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February 26, 2010     Post-Gazette
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February 26, 2010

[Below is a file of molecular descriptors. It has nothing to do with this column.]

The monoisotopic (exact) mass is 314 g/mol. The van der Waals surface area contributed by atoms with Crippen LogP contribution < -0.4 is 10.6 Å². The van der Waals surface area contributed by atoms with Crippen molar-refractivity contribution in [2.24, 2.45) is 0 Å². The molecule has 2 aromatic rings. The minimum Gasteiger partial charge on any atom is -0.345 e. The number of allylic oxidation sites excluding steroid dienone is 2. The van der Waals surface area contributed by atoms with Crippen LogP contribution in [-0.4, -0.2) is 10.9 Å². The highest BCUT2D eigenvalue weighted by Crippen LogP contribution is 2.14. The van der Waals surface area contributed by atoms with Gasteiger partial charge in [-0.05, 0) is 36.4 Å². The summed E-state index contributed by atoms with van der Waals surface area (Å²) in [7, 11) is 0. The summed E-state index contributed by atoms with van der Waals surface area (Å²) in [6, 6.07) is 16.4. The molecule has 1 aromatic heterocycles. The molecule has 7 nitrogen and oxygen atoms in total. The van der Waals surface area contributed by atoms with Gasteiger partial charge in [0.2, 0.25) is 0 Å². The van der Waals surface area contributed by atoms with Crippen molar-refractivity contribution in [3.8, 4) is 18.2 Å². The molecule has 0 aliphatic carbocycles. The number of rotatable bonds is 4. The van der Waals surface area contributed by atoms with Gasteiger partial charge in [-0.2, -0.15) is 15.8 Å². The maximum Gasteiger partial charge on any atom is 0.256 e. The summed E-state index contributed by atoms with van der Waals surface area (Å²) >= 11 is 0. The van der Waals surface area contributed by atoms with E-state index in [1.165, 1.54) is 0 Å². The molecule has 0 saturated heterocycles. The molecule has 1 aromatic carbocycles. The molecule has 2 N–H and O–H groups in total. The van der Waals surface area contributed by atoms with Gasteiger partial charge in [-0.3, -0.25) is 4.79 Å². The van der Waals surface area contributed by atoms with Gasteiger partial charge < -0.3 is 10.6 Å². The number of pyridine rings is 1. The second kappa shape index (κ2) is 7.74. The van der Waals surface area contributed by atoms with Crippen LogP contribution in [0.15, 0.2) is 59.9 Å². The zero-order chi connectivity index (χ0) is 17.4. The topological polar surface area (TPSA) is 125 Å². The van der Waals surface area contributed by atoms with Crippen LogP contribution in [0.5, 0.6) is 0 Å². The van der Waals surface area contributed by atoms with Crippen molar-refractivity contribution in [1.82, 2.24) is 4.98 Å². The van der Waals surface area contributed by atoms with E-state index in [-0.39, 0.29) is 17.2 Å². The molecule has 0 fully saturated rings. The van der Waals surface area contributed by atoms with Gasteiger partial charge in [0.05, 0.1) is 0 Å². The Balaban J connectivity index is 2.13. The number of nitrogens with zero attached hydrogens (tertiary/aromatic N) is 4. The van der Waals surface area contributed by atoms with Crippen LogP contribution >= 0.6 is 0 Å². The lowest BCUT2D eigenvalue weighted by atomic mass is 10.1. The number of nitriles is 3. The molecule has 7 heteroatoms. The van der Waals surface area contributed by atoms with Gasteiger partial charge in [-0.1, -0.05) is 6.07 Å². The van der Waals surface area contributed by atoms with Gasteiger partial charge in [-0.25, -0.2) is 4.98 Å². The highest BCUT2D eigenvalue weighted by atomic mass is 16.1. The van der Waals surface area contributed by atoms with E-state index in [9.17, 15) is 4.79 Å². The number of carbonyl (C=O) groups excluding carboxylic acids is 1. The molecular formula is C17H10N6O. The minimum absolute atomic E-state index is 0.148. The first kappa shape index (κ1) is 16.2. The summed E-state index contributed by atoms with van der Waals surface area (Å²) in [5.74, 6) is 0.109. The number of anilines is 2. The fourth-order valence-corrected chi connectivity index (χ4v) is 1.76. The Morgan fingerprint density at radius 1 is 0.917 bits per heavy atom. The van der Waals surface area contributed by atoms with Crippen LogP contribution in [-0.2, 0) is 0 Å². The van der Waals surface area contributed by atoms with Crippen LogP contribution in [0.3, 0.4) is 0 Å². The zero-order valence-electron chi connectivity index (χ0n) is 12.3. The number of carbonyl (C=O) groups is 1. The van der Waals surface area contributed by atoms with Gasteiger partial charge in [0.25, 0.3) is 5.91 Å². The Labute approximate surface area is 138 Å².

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ihh,h,h,,,th,li,,Ih,,,,lh,hllh,,h,h,,hhli,,,h,II S'141. P3 p/~q. JEFFKO SMALIL ~ PAflERS, ~. CALF sw THE IT~-~C~ VOICE OF MASSACHUSETTS il VOL. 114- NO. 9 (Formerly G ZE A del MASSACHUSETTS) BOSTON, MASSACHUSETTS, FEBRUARY 26, 2010 $.30 A COPY Warning: Consumer Products May Be Harmful to Your Health by Kathleen Schuler Let's face it: The current system for overseeing chem- icals used in consumer prod- ucts is broken. Last year, Congress banned lead in children's products. But recently, we learned that some manu- facturers that phased lead out of children's jewelry are using cadmium, another brain toxin that's a carcino- gen to boot. How can we pre- vent the next chemical cri- sis from threatening our health and contributing to rising health costs? When Congress enacted the Toxic Substances Con- trol Act (TSCA) in 1976 to pro- tect us from toxic chemicals. it grandfathered in some 60,000 chemicals with no testing requirements. An- other 20,000 chemicals were added to this list over the next three decades. Yet the Environmental Protec- tion Agency (EPA) has re- quired testing on only 200 chemicals. The EPA's hands were so tied that it didn't even have authority to ban asbestos, an established carcinogen banned in 40 countries., A recent report by some of the nation's leading pub- lic health professionals de- scribes the toll that toxic chemicals are taking on our health and our budget. This report, called the Health Case for Reforming the Toxic Substances Control Act, sum- marizes the insidious con- tribution of environmental toxins to an array of chronic health problems. For example, childhood cancers have increased by more than 20 percent since 1975. A woman's lifetime risk of breast cancer is now one in eight, up from one in I0 in 1973. Chemicals in common products like baby bottles and "sippy" cups have bisphenol A, a hor- mone disruptor linked to cancer. Composite wood used to make many things around the house often contains formaldehyde, a (Continued on Page 15) What's Happening with the USS Kennedy? A few weeks back, the USS Kennedy made a big splash locally as East Boston politicians made the decision to go after the mothballed aircraft carrier for East Boston. Since then, silence. Until the Boston Globe ran a story about Maine trying to bring the USS Kennedy to Portland Har- bor as a tourist attraction and naval museum. According to the news story, of the three appli- cants asking for the ship, the Maine group is one of two that advanced to the second phase. The US Navy is not disclosing the second group to advance. Is East Boston advancing or was it unlucky? People of East Boston have a right to know, don't they? Why the silence? New Talk Station Coming In April, WXKS-AM 1200 on the dial will switch from a Spanish-speaking station into a conservative talk show. Parade Plans March Along Plans for the Evacuation Day/St. Patrick's Day Parade are moving along. A a recent meet- ing of the parade committee, it was announced that 50 units have been signed up to date. The Chief Marshal's Banquet will be held at (Continued on Page 14) WHY DO DEMOCRATS LOVE DEPENDENCE? Because Everything Else is Their Competition by Dan Calabrese It's often said that the Democratic Party is anti- business. In a sense, that's true, but it's ironic. The Democratic Party may be the biggest and most sophisti- cated business in America. And it acts like most other businesses. The other guys. The objective of a business is to convince as large a market as possible to pur- chase a product or service, and this is generally done by convincing the people in that market that their lives won't be as complete without whatever it is you're offering. The Democrats offer any number of things that might be categorized as "benefits," a description that holds in- sofar as it describes things that purportedly either make your life better or, at the very least, protect you from some sort of catastrophe you [couldn't handle ff left to your own devices. The reason Democrats are anti-business, therefore, is that private-sector busi- nesses compete with gov- ernment -- and thus, with Democrats, the party of gov- ernment -- to provide the goods, services and benefits that make your life better. Do you need a doctor? Then just go see one. But no, say Democrats. Doctors will rip you off unless we, Demo- crats, make sure they don't. [Do you need a good income? Then start a business or go work for someone else's business. But no, say Demo- crats. The market is unfair, corrupt and rigged against you! You need us to confis- cate money from those who have made money so we can igive it to you. i Do you want a raise? Then go ask your boss. But no, say Democrats. Your boss is a greedy capitalist pig who will probably fire you for even asking. We'll get you into a union (trust us, you'll love it) that will negotiate your wages on your behalf. A business" does every- thing it can to persuade you that it can meet your needs, and that its competitors can- not. Since Democrats are only in business to the extent to which they control govern- ment, their competitors are everyone in the private sec- tor, as well as anyone who would keep them out of the control of government. That explains why they're anti- business. It's a simple mat- ter of competition. If you be- lieve in private business, trust private business or understand private busi- ness, you will patronize pri- vate business with confi- ......... {Continued on Page 15) by Thomas M. Menino, Climate change and environmental responsibility is one of the greatest chal- lenges facing our city in the years ahead. In order to bring about the trans- formative change needed to address these issues, it is going to take creative thinking, tough decisions, and a real commitment from all of Boston's resi- dents, businesses, and organizations, including city government. That is why the Mayor's Office of En- vironmental and Energy Services is sponsoring five community workshops on Climate Action, with tl~e goal of en- gaging residents and businesses on how all make an impact~ These work- we can shops are part of the BoSton Climate I Action Leadership Committee which will provide recommendations for the City's new climate action ~lan on ways to reduce greenhouse gases, save en- ergy, adapt to the changes we can't avoid, and expand the green economy. The first in a series of workshops will take place this weekend and is specifi- cally designed for the high school stu- dents of Boston. This will give our youth an opportunity to share their own ideas and concerns as well as learn about how climate change is already affecting Bos- ton and how they can make a difference. In addition to a high school student workshop, there will be four neighbor- hood-based workshops. Residents will meet and talk with other BOstonians who care about climate action and give feed- Mayor, City of Boston back on new climate action proposals that include actions related to housing, transportation, and beyond, using inter- active keypad polling. They will also learn about Renew Boston, the City's program to link residents with practical resources to start saving energy and reducing greenhouse gases right away. Boston is already a leader in green technology and innovation, but with a serious commitment from our govern- ment, residents and youth we can fur- ther reduce environmental impacts, improve the livability of Boston and grow closer to realizing our city's true green potential. Dates and Times: The high school student workshop is on Saturday, February 27 at the Old South Church, 645 Boylston Street in Boston from 11:00 AM - 2:00 PM. Neighborhood-based workshops for residents will from 5:30 - 8:30 PM on: Tuesday, March 2, at the Old South Church; Monday, March 8, at the Boston Lodge of Elks No 10/West Roxbury Elks Club; Wednesday, March 10, at the Metcalf Ballroom, George Sherman Union, Bos- ton University; Monday, March 15, at the Roxbury Center for the Arts, Hibernian Hall. To register for a workshops visit our website at Walk-ins will be seated if space is still available. THE POST-GAZETllE SATELLITE OFFICE IS NOW OPEN AT 35 ;ENNINGTON STREET, EAST BOSTON This office is open on Mondays and Tuesdays from 10:00 AM to 3.'00 and Thursdays from I1:00 AM to ZOO PM, for the convenience of our East Boston and North Shore clients and contributors Call 61 7-227-8929 for more information i , L[ t,ili tin,,, i I